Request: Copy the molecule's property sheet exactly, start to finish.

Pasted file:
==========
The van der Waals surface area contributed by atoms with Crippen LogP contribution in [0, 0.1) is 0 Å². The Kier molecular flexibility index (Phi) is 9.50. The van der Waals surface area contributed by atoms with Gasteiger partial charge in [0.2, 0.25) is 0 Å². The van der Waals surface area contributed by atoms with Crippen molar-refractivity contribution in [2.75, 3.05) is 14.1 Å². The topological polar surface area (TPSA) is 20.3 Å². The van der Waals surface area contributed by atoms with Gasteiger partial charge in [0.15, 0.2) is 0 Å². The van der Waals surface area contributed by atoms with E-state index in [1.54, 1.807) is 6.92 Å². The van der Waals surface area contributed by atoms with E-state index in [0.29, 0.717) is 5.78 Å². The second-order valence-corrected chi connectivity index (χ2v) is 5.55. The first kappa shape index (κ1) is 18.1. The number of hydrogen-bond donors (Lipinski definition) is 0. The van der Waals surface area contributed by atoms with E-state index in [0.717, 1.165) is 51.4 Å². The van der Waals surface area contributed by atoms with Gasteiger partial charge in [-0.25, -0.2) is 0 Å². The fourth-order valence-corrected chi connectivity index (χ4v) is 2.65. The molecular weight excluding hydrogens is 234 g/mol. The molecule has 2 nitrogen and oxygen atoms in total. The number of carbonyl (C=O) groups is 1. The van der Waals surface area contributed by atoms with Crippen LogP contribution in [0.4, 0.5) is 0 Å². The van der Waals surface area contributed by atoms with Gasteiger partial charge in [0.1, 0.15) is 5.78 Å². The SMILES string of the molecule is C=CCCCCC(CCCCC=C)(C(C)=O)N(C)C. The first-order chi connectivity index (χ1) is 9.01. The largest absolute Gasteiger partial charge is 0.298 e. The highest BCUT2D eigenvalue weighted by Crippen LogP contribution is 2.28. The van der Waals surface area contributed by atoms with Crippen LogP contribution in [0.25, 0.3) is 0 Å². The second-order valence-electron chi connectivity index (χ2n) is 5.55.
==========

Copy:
The van der Waals surface area contributed by atoms with Crippen LogP contribution in [0, 0.1) is 0 Å². The Kier molecular flexibility index (Phi) is 9.50. The van der Waals surface area contributed by atoms with Gasteiger partial charge in [0.2, 0.25) is 0 Å². The van der Waals surface area contributed by atoms with Crippen molar-refractivity contribution in [2.75, 3.05) is 14.1 Å². The topological polar surface area (TPSA) is 20.3 Å². The van der Waals surface area contributed by atoms with Gasteiger partial charge in [0.15, 0.2) is 0 Å². The van der Waals surface area contributed by atoms with E-state index in [1.54, 1.807) is 6.92 Å². The van der Waals surface area contributed by atoms with E-state index in [0.29, 0.717) is 5.78 Å². The second-order valence-corrected chi connectivity index (χ2v) is 5.55. The first kappa shape index (κ1) is 18.1. The number of hydrogen-bond donors (Lipinski definition) is 0. The van der Waals surface area contributed by atoms with E-state index in [0.717, 1.165) is 51.4 Å². The van der Waals surface area contributed by atoms with Gasteiger partial charge in [-0.25, -0.2) is 0 Å². The fourth-order valence-corrected chi connectivity index (χ4v) is 2.65. The molecular weight excluding hydrogens is 234 g/mol. The molecule has 2 nitrogen and oxygen atoms in total. The number of carbonyl (C=O) groups is 1. The van der Waals surface area contributed by atoms with Crippen LogP contribution in [0.4, 0.5) is 0 Å². The van der Waals surface area contributed by atoms with Gasteiger partial charge in [0.1, 0.15) is 5.78 Å². The SMILES string of the molecule is C=CCCCCC(CCCCC=C)(C(C)=O)N(C)C. The first-order chi connectivity index (χ1) is 9.01. The largest absolute Gasteiger partial charge is 0.298 e. The highest BCUT2D eigenvalue weighted by Crippen LogP contribution is 2.28. The van der Waals surface area contributed by atoms with Crippen LogP contribution in [0.25, 0.3) is 0 Å². The second-order valence-electron chi connectivity index (χ2n) is 5.55.